This weeks GovLoop member of the week is City Engineer, Pam Broviak who works for the City of LaSalle Illinois. I got a chance to ask her a few questions about working in Civil Service, being a mom of 6, and her thoughts on the Web 2.0 and social media in 2009.
1. Where are you from originally? The short answer is I am originally from LaSalle. However, the longer story is that I was born in Peoria, Ill., to a woman from Cleveland, Ohio. She placed me for adoption with Catholic Social Service, and I was fortunate to have been adopted within a few days by a family in LaSalle.
2. How did you end up in Civil Service? After getting an associate in technology degree in the early 80s, I had a terrible time finding a job – no one was hiring due to the economy. Finally, I was hired by the city of Aurora, Ill., as an engineering technician, first part-time and then full-time. And although I worked for a couple consultants for a few years, most of my work experience has been with public agencies.
3. As City Engineer, what would you say is the most important part of your job? Helping the people in my community either by addressing their concerns or problems, or maintaining the communities assets, or trying to plan for our community’s future.
4. For you personally what would you say is the best part and worst part of your job? The best part is the people and the worst part is the people. I love the folks in my town and trying to help them. But unfortunately a few people can be very unreasonable and difficult to deal with no matter how hard you try. I don’t enjoy getting yelled at or blamed for everything on a regular basis.
5. As a mom of 7 (which warrants a separate interview al together), how do you balance the often-demanding career of working for the city, and being a mom? Well, we have 6 kids aged 6, 8, 10, 13, 14, and 21 (unless you are counting my husband – just kidding). The kids are older now so it is getting a little easier. When they were young, I have to admit it was a little more difficult. Fortunately I had my mom for a while to help with daycare, and then later a local daycare center. I also worked a lot of nights and weekends to stay caught up. A few days, I even took a kid to work – particularly when I needed help surveying. I also have a few great helpers: my husband, my oldest daughter, and my in-laws who are incredible.
6. How do you think your community driven spirit and career path has benefitted your children? Well, I suppose there have been a few benefits. They seem to view the entire city as something for which we are all responsible. As a family we have worked on the weekends pulling weeds and planting bushes and flowers in the parks. My oldest daughter has chosen a career path in engineering although she is in bio-engineering. However, I think it is still too early to know if any of the other children will really be affected significantly by what my husband and I have done. Most days I think the kids actually have more affect on changing and inspiring me than I will ever have on them. I am continually amazed by what they achieve completely on their own.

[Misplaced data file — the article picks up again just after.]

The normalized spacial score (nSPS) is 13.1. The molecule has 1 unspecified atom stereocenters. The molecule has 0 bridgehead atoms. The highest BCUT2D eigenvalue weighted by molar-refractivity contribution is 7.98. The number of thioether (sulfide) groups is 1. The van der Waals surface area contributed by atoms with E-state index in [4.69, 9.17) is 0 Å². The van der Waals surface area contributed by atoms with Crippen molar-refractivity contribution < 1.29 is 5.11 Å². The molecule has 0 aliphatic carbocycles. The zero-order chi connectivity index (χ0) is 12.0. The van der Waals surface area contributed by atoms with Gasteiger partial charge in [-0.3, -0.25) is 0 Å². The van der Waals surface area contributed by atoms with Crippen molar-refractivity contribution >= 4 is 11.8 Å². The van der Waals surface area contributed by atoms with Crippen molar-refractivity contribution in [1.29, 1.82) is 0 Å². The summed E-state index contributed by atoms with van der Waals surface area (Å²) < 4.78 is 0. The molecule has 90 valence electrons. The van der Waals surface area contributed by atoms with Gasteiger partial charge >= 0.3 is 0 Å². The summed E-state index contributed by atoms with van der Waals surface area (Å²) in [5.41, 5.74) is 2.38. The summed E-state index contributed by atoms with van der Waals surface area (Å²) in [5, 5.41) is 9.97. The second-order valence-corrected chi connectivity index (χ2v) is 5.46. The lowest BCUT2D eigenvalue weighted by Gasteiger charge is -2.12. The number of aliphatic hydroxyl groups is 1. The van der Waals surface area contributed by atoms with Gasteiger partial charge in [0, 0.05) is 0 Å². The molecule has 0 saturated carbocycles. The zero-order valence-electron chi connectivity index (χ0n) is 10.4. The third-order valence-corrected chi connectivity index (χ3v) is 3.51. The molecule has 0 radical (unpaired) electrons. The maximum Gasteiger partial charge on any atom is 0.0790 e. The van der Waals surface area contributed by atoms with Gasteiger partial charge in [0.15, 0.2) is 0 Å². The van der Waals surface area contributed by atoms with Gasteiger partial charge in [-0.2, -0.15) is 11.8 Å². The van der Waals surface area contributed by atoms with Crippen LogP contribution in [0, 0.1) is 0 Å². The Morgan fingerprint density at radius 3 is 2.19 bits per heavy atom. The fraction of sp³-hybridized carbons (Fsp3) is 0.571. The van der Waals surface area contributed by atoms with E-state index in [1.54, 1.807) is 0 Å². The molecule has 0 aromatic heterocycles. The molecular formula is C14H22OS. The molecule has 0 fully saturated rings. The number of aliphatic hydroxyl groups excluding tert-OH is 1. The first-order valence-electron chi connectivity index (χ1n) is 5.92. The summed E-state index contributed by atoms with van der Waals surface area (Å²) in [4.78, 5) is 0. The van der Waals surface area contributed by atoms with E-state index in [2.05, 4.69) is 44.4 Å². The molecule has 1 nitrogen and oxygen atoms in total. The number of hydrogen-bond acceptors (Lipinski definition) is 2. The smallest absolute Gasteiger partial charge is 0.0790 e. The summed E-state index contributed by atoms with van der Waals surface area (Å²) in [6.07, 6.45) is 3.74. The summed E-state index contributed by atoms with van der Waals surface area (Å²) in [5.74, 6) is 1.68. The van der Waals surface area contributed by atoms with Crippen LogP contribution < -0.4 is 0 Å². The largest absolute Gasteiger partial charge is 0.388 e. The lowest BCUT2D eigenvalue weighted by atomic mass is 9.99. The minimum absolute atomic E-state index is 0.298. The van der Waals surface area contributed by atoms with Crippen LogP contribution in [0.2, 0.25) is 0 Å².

7. As a fan of Virtual Worlds such as SL, how has it helped you in your job, and how do you hope to see it impact public service as well as other government agencies in the future? My exposure to and participation in virtual worlds has caused significant changes in me. One major benefit has been my exposure to a wide variety of knowledge and computer tools that I otherwise would never have discovered. Several of these I now use at work.
Also, exploring the virtual world and learning to build things has caused me to look at the world around me in a whole new way. Much in the same way our view of the world is changed when we see our small children experience something for the first time. I also have been able to use the building tools to help me better visualize designs.
Finally, the ultimate benefit has been the ability to interact with other people in an environment that has no regard for geographic boundaries, physical appearance, or differences in religion or culture. All of this helps me to better understand my place in the world and how our community fits into all that.
As for impacting public service and government agencies. I really see virtual worlds helping us to better connect much in the same way GovLoop has helped us network. However, in a virtual world, we have the ability to share even more and richer experiences and therefore build stronger relationships. I also see virtual worlds being used as a worthwhile tool for increasing public education and understanding of government and communities.
8. How has GovLoop played a part in your work and career? GovLoop has helped me at work because working for the government can be challenging and frustrating, and sometimes it just helps to know you are not alone. I also feel I have a great resource should any issues at work come up. I view GovLoop as a type of safe haven where I can discuss my ideas and thoughts with other people who, though they might not always agree, would still understand.
9. What are you most excited about for 2009? Right now, I would have to say the meetings and conferences I will be attending to discuss the acceptance and implementation of Web 2.0 and social media in government and public works.
10. What are you reading right now? I seem to always be juggling a group of books, but the one I just finished was Scripting Your World: The Official Guide to Second Life Scripting.
11. What other career path would you have followed if you hadn’t taken this one? I was going to be a psychologist until the dean of engineering talked me out of it.
Thanks so much Pam for taking time out of your busy schedule to chat! Happy New Year!